Near contemporary illustration of the battle of Lincoln; Stephen (fourth from the right) is listening to Baldwin of Clare orating a battle speech (left).
It is the terms on which the castle of Lincoln was held which are the key to the controversy that blew up so suddenly during the Christmas feast of 1140–1. It is clear that Stephen had recently granted the constableship of the castle to Ranulf of Chester. A later charter of Stephen sought to reinstate Ranulf in the position he had enjoyed before the battle of Lincoln. When (and if) he could do so: “then there shall remain to the king the tower and the city of Lincoln, and to the said earl there shall remain the tower which his mother had fortified along with the office of constable of the castle of Lincoln and of Lincolnshire by hereditary right.” As the charter here states and as can still be seen, there were, unusually, two keeps or towers within the castle enclosure, and one of them in 1140 and long thereafter was known as Lucy’s Tower. Put a little over-simply, Lincoln had a castle that was at the same time both royal and seigneurial. To add to the complication, the bishop – only very recently restored to the king’s favour – had reputedly turned his own cathedral church “into a castle.” While this may often be a loose phrase, in this case archaeology and architectural history support it. The bishop was also building a new palace to the south and east of the cathedral, having obtained permission to demolish part of the walls of the upper city to make room for it. In this crowded building site, with so many centres of power so close together and so loosely differentiated, it did not take much to provoke a confrontation. What seems to have inaugurated it was a complaint from the citizens of Lincoln, in this case in league with the bishop, that the brothers were inflicting unaccustomed burdens on them. Whether or not the complaint was fair, it supports the view that the brothers were acting in some official capacity. The king, who had granted the offices, the constableship to Ranulf and the earldom to William, now had second thoughts. He asked for the castle back and it was perhaps in response to this that rather than surrendering Lucy’s Tower Ranulf expelled the garrison of the royal tower. The king marched fast up Ermine Street and at some point within the the twelve days of Christmas he arrived in the city unannounced.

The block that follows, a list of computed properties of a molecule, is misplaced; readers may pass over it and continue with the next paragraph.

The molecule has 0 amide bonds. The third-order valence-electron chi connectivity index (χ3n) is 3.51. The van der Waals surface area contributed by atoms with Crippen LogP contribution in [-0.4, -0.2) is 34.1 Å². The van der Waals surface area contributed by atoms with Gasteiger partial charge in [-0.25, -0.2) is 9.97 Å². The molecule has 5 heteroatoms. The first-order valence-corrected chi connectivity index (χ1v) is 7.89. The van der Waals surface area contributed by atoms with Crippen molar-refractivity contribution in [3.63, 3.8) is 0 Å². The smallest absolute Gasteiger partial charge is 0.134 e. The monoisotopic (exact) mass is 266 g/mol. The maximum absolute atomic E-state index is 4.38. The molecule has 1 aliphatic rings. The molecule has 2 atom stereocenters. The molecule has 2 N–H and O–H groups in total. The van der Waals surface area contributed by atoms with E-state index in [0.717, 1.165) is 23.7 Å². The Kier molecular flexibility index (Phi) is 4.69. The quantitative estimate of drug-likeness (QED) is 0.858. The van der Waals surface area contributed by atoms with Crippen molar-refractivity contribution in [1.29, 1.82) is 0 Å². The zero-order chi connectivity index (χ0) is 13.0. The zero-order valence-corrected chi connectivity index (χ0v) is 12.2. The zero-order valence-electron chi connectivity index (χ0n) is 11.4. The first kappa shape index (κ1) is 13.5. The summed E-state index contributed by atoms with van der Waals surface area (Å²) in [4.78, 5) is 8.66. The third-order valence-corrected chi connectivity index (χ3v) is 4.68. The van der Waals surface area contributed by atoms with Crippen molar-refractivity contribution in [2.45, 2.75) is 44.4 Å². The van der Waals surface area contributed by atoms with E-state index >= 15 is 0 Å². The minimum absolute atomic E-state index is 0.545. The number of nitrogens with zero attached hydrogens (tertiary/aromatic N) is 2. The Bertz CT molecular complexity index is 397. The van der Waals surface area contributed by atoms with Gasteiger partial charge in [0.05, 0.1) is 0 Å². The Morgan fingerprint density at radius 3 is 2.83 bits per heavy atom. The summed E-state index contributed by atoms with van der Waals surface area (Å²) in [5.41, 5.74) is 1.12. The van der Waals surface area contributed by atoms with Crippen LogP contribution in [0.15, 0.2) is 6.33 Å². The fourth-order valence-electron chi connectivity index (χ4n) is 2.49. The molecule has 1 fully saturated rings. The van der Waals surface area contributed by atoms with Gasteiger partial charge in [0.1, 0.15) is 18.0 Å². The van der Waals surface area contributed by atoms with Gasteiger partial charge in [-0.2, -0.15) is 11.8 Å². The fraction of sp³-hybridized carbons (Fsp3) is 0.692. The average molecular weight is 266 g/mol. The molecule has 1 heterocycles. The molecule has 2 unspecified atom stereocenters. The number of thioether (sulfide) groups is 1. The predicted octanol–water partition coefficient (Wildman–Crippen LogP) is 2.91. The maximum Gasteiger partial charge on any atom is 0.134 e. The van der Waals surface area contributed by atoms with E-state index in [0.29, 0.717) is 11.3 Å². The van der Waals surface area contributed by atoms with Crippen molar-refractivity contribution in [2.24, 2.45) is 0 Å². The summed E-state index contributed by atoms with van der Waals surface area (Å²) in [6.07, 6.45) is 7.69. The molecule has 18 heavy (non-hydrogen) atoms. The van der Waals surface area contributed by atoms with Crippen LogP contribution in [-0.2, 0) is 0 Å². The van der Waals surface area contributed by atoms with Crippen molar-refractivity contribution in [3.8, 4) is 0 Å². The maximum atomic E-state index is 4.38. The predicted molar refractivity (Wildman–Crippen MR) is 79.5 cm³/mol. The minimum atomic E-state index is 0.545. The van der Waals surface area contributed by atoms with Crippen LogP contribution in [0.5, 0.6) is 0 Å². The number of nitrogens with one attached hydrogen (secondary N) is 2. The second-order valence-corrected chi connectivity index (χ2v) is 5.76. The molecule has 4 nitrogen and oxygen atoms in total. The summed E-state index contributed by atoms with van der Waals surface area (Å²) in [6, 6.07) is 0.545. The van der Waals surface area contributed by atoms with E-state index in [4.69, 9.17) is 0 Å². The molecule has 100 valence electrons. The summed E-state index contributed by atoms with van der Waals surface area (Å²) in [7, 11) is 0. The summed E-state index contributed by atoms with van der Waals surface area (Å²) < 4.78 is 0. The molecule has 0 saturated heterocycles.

Ranulf of Chester managed to effect his escape from the castle and retreated to Chester. He sent messengers to Robert of Gloucester, his father-in-law, in the west country. He promised in return for help to accept the empress and swear fealty to her. Not all in the empress’s camp were convinced by his protestations, for – and this would be a cross that he would continue to have to bear – he was not trusted, having for some time appeared neutral in his loyalty. It suited Robert of Gloucester, however, to respond to this appeal. Peace discussions had just failed. The accession of Ranulf of Chester offered important new territory and resources to the empress’s party, particularly if his position in Lincolnshire could be defended. So Robert of Gloucester, along with Miles of Gloucester, “and all who had armed themselves against the king,” set out, though they travelled along minor roads and their intended destination was not at first revealed to the majority of the army. At some point, possibly at Castle Donington in Leicestershire, they met up with Ranulf of Chester. From there the most obvious route would have taken them across the Trent at Newark – Robert of Leicester’s castle garrison would have had neither the numbers nor any incentive to try to stop them – and thence along the Fosse Way to Lincoln. The twin towers of the castle and, more prominent still, the cathedral with its fortified west front, would be the first glimpses they gained as they approached the city from the south-west. There is no mention of the bridge over the Whitham either before or after their arrival, so it may have been destroyed to delay their passage. If so, the tactic was not successful, for a fording place was found a little to the west.